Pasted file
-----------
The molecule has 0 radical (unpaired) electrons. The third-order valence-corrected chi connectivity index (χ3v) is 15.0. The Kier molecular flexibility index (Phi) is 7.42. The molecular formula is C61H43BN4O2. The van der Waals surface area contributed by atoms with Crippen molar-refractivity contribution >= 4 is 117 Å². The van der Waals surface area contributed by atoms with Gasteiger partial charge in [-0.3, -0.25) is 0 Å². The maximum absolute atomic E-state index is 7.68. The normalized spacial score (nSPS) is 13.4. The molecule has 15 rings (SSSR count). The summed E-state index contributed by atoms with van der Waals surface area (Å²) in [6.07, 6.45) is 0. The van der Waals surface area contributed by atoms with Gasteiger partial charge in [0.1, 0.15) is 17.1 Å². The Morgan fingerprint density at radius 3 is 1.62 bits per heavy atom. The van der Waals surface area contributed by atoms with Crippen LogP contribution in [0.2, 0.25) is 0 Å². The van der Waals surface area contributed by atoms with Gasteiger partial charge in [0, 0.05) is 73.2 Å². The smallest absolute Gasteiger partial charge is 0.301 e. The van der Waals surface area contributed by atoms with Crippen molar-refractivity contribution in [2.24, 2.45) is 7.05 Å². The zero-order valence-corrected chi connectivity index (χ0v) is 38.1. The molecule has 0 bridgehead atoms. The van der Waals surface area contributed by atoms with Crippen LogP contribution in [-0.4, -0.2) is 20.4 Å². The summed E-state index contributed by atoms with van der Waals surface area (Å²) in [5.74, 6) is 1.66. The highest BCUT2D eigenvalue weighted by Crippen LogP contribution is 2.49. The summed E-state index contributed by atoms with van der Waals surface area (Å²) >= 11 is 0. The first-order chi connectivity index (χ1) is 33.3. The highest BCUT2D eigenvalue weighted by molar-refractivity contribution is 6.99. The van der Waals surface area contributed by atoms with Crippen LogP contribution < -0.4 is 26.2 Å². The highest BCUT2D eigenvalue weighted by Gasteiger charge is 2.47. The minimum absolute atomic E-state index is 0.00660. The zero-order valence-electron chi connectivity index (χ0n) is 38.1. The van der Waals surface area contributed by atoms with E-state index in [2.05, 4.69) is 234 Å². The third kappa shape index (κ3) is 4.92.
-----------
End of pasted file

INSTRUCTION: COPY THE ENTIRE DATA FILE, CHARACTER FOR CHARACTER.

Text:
The molecule has 0 radical (unpaired) electrons. The third-order valence-corrected chi connectivity index (χ3v) is 15.0. The Kier molecular flexibility index (Phi) is 7.42. The molecular formula is C61H43BN4O2. The van der Waals surface area contributed by atoms with Crippen molar-refractivity contribution >= 4 is 117 Å². The van der Waals surface area contributed by atoms with Gasteiger partial charge in [-0.3, -0.25) is 0 Å². The maximum absolute atomic E-state index is 7.68. The normalized spacial score (nSPS) is 13.4. The molecule has 15 rings (SSSR count). The summed E-state index contributed by atoms with van der Waals surface area (Å²) in [6.07, 6.45) is 0. The van der Waals surface area contributed by atoms with Gasteiger partial charge in [0.1, 0.15) is 17.1 Å². The Morgan fingerprint density at radius 3 is 1.62 bits per heavy atom. The van der Waals surface area contributed by atoms with Crippen LogP contribution in [0.2, 0.25) is 0 Å². The van der Waals surface area contributed by atoms with Gasteiger partial charge in [0, 0.05) is 73.2 Å². The smallest absolute Gasteiger partial charge is 0.301 e. The van der Waals surface area contributed by atoms with Crippen molar-refractivity contribution in [2.24, 2.45) is 7.05 Å². The zero-order valence-corrected chi connectivity index (χ0v) is 38.1. The molecule has 0 bridgehead atoms. The van der Waals surface area contributed by atoms with Crippen LogP contribution in [-0.4, -0.2) is 20.4 Å². The summed E-state index contributed by atoms with van der Waals surface area (Å²) in [5.74, 6) is 1.66. The highest BCUT2D eigenvalue weighted by Crippen LogP contribution is 2.49. The summed E-state index contributed by atoms with van der Waals surface area (Å²) >= 11 is 0. The first-order chi connectivity index (χ1) is 33.3. The highest BCUT2D eigenvalue weighted by molar-refractivity contribution is 6.99. The van der Waals surface area contributed by atoms with Crippen LogP contribution < -0.4 is 26.2 Å². The highest BCUT2D eigenvalue weighted by Gasteiger charge is 2.47. The minimum absolute atomic E-state index is 0.00660. The zero-order valence-electron chi connectivity index (χ0n) is 38.1. The van der Waals surface area contributed by atoms with E-state index in [2.05, 4.69) is 234 Å². The third kappa shape index (κ3) is 4.92.